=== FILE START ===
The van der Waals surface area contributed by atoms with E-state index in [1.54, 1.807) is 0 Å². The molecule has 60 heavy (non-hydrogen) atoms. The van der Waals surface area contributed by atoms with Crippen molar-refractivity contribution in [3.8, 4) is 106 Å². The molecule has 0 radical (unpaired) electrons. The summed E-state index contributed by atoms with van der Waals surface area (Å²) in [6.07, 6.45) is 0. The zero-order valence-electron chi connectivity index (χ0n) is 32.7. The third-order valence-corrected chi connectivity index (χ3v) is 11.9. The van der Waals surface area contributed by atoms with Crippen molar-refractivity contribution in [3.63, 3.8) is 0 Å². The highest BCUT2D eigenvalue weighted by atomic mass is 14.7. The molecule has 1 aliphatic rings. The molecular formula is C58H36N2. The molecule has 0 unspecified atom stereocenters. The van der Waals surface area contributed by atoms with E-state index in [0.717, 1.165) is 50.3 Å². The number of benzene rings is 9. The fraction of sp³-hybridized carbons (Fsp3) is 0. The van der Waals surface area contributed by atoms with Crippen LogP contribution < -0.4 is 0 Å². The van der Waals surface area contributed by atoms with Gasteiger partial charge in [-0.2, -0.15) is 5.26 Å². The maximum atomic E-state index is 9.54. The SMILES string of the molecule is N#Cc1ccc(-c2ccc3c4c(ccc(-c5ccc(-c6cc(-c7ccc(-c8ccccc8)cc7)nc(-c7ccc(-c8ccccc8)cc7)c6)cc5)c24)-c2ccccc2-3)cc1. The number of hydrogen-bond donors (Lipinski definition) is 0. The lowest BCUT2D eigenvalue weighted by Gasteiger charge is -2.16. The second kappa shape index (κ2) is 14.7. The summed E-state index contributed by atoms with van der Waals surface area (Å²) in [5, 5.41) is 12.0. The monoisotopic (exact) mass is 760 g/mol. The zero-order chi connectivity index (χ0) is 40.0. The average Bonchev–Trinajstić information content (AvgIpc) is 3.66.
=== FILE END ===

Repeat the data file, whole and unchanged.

The van der Waals surface area contributed by atoms with E-state index in [1.54, 1.807) is 0 Å². The molecule has 60 heavy (non-hydrogen) atoms. The van der Waals surface area contributed by atoms with Crippen molar-refractivity contribution in [3.8, 4) is 106 Å². The molecule has 0 radical (unpaired) electrons. The summed E-state index contributed by atoms with van der Waals surface area (Å²) in [6.07, 6.45) is 0. The zero-order valence-electron chi connectivity index (χ0n) is 32.7. The third-order valence-corrected chi connectivity index (χ3v) is 11.9. The van der Waals surface area contributed by atoms with Crippen molar-refractivity contribution in [3.63, 3.8) is 0 Å². The highest BCUT2D eigenvalue weighted by atomic mass is 14.7. The molecule has 1 aliphatic rings. The molecular formula is C58H36N2. The molecule has 0 unspecified atom stereocenters. The van der Waals surface area contributed by atoms with E-state index in [0.717, 1.165) is 50.3 Å². The number of benzene rings is 9. The fraction of sp³-hybridized carbons (Fsp3) is 0. The van der Waals surface area contributed by atoms with Crippen LogP contribution < -0.4 is 0 Å². The van der Waals surface area contributed by atoms with Gasteiger partial charge in [-0.2, -0.15) is 5.26 Å². The maximum atomic E-state index is 9.54. The SMILES string of the molecule is N#Cc1ccc(-c2ccc3c4c(ccc(-c5ccc(-c6cc(-c7ccc(-c8ccccc8)cc7)nc(-c7ccc(-c8ccccc8)cc7)c6)cc5)c24)-c2ccccc2-3)cc1. The number of hydrogen-bond donors (Lipinski definition) is 0. The lowest BCUT2D eigenvalue weighted by Gasteiger charge is -2.16. The second kappa shape index (κ2) is 14.7. The summed E-state index contributed by atoms with van der Waals surface area (Å²) in [5, 5.41) is 12.0. The monoisotopic (exact) mass is 760 g/mol. The zero-order chi connectivity index (χ0) is 40.0. The average Bonchev–Trinajstić information content (AvgIpc) is 3.66.